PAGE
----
But it’s more than that. Belgium is a chaotic, frustrating country that’s easy to moan about but difficult to beat. Unlike its neighbours to the south and west it’s neither arrogant nor haughty. It’s one of the best places in the world to eat, drink and read comic strips. Its cities – in particular Antwerp, Gent and pockets of Brussels – are gems. And its people don’t take themselves or their country too seriously - its most famous monument is of a small boy peeing. After 26 years it may no longer excite but it still intrigues.

I used to think that nationality was like family – something you don’t choose and can’t shrug off. I now realise that it’s not so deterministic; that identity is not binary but can involve multiple, overlapping layers. It is possible to like Marmite and eels – although preferably not together.

I’m now Belgian and British – which means I cheer for Wales in rugby, Belgium in football – unless it’s against Wales of course – Team GB in the Olympics and Europe in the Ryder Cup golf tournament against the United States. No contradictions there.

It means I still love a good fry up and a Sunday roast when I’m back in Britain, but am more excited these days by grey prawn croquettes and beef slow-cooked in beer, washed down with a creamy Leffe or Chouffe ale.

It means that while I rage against cars parked on pavements – when I complained to neighbours they told me to ‘stop being so British’ – I’ll happily drive down one-way streets, burn red lights and speed through city streets as adeptly as any of my new compatriots.

What it doesn’t mean is airbrushing your past or abandoning your heritage. In that respect, changing nationality is like replanting a tree – if you’re careful with the roots there’s no reason it shouldn’t thrive in a different place.

In the two years after Britain voted to leave the EU in June 2016, my partner and friends begged me to apply for Belgian nationality. I resisted, arguing it would be perverse to become a citizen of a country I was desperate to quit and many of its own people would prefer to dismember. In the summer of 2018, I finally submitted my application – but still more out of administrative necessity than cultural affinity.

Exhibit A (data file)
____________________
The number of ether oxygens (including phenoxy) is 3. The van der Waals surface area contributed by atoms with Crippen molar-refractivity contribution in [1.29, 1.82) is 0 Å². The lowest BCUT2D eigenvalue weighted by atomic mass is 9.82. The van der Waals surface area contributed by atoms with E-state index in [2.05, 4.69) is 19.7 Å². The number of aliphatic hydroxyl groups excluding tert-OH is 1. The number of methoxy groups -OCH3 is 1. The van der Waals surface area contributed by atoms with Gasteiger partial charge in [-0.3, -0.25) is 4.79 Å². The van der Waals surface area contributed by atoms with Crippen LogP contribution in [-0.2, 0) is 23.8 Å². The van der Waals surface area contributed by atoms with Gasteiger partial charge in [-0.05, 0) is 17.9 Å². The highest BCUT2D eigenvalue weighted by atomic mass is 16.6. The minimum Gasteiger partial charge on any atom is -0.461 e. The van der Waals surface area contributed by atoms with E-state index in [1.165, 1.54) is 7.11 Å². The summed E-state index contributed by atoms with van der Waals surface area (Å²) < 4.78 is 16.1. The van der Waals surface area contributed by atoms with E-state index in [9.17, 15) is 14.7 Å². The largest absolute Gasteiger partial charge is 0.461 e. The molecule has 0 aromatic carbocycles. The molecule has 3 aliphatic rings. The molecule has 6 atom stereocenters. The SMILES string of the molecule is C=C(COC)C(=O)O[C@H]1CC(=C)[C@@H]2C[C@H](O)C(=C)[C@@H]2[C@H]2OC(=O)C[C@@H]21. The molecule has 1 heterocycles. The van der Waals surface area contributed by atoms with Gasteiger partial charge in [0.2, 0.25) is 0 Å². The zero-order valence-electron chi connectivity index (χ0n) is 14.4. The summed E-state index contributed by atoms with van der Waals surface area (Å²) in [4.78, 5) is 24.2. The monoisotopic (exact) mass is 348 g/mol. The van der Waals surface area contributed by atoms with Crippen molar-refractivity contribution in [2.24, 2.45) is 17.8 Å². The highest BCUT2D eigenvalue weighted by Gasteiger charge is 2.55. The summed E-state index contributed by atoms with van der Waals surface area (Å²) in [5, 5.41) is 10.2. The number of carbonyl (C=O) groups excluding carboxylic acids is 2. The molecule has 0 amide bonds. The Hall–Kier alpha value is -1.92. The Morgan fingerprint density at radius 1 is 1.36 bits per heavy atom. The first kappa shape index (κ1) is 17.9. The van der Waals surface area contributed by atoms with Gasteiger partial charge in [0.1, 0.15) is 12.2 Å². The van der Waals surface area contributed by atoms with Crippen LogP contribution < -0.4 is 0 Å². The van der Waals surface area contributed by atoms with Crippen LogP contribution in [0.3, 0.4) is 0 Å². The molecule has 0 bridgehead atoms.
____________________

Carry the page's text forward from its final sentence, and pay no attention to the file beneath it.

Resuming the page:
But when a letter arrived from my local commune announcing my demand for Belgian nationality had been accepted, I felt a strange sense of pride. I realised that Belgium has always treated my family and I well and that if the feeling was not always reciprocated it was more because of my issues than my host country’s. I realised that I loved this country like you love a drunken aunt or garrulous uncle – out of deep bonds forged by habit. And I realised that, despite my stubborn resistance, I was slowly becoming Belgian.

So that evening, with my family and a couple of friends, we had a Belgian dinner to celebrate my new nationality. My kids painted my face in the red, black and yellow of the Belgian flag and kitted me out in assorted Red Devils paraphernalia. We ate steak and thick-cut fries with lashings of mayonnaise and vanilla ice cream drizzled with melted chocolate. We drank lots of unfeasibly strong beer made by monks. And we blasted out ‘Potverdekke – it’s great to be a Belgian’ – a satirical song that was biggish in Brussels in 2003:

As I walk along the street, with my mayonnaise and frites,

You can tell I'm as happy as can be.

With my Duvel in my hand then you must understand,

I'm a Belgian so nothing worries me!